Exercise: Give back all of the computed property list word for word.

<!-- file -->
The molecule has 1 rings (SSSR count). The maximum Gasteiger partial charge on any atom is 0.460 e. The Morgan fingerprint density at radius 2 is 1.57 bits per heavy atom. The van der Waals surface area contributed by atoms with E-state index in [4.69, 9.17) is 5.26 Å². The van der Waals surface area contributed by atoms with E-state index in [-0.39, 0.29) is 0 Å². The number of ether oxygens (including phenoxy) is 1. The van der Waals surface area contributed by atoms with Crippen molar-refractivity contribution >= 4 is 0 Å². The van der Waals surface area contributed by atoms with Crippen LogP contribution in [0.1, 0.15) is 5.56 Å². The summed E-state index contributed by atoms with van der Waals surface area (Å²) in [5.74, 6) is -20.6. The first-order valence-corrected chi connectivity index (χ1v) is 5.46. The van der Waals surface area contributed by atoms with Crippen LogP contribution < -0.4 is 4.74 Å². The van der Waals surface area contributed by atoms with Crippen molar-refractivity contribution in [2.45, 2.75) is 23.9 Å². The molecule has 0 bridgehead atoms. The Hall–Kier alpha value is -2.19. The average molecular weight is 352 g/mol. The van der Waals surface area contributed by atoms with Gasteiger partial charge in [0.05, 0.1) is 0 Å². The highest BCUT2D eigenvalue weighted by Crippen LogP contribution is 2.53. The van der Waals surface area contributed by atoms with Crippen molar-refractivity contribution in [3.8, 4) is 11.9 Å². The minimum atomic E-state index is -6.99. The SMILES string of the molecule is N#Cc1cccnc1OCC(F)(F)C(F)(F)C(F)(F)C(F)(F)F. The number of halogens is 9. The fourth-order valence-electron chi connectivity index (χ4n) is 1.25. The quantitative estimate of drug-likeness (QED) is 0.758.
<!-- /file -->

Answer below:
The molecule has 1 rings (SSSR count). The maximum Gasteiger partial charge on any atom is 0.460 e. The Morgan fingerprint density at radius 2 is 1.57 bits per heavy atom. The van der Waals surface area contributed by atoms with E-state index in [4.69, 9.17) is 5.26 Å². The van der Waals surface area contributed by atoms with E-state index in [-0.39, 0.29) is 0 Å². The number of ether oxygens (including phenoxy) is 1. The van der Waals surface area contributed by atoms with Crippen molar-refractivity contribution >= 4 is 0 Å². The van der Waals surface area contributed by atoms with Crippen LogP contribution in [0.1, 0.15) is 5.56 Å². The summed E-state index contributed by atoms with van der Waals surface area (Å²) in [5.74, 6) is -20.6. The first-order valence-corrected chi connectivity index (χ1v) is 5.46. The van der Waals surface area contributed by atoms with Crippen LogP contribution < -0.4 is 4.74 Å². The van der Waals surface area contributed by atoms with Crippen molar-refractivity contribution in [2.45, 2.75) is 23.9 Å². The molecule has 0 bridgehead atoms. The Hall–Kier alpha value is -2.19. The average molecular weight is 352 g/mol. The van der Waals surface area contributed by atoms with Gasteiger partial charge in [0.05, 0.1) is 0 Å². The highest BCUT2D eigenvalue weighted by Crippen LogP contribution is 2.53. The van der Waals surface area contributed by atoms with Crippen molar-refractivity contribution in [3.8, 4) is 11.9 Å². The minimum atomic E-state index is -6.99. The SMILES string of the molecule is N#Cc1cccnc1OCC(F)(F)C(F)(F)C(F)(F)C(F)(F)F. The number of halogens is 9. The fourth-order valence-electron chi connectivity index (χ4n) is 1.25. The quantitative estimate of drug-likeness (QED) is 0.758.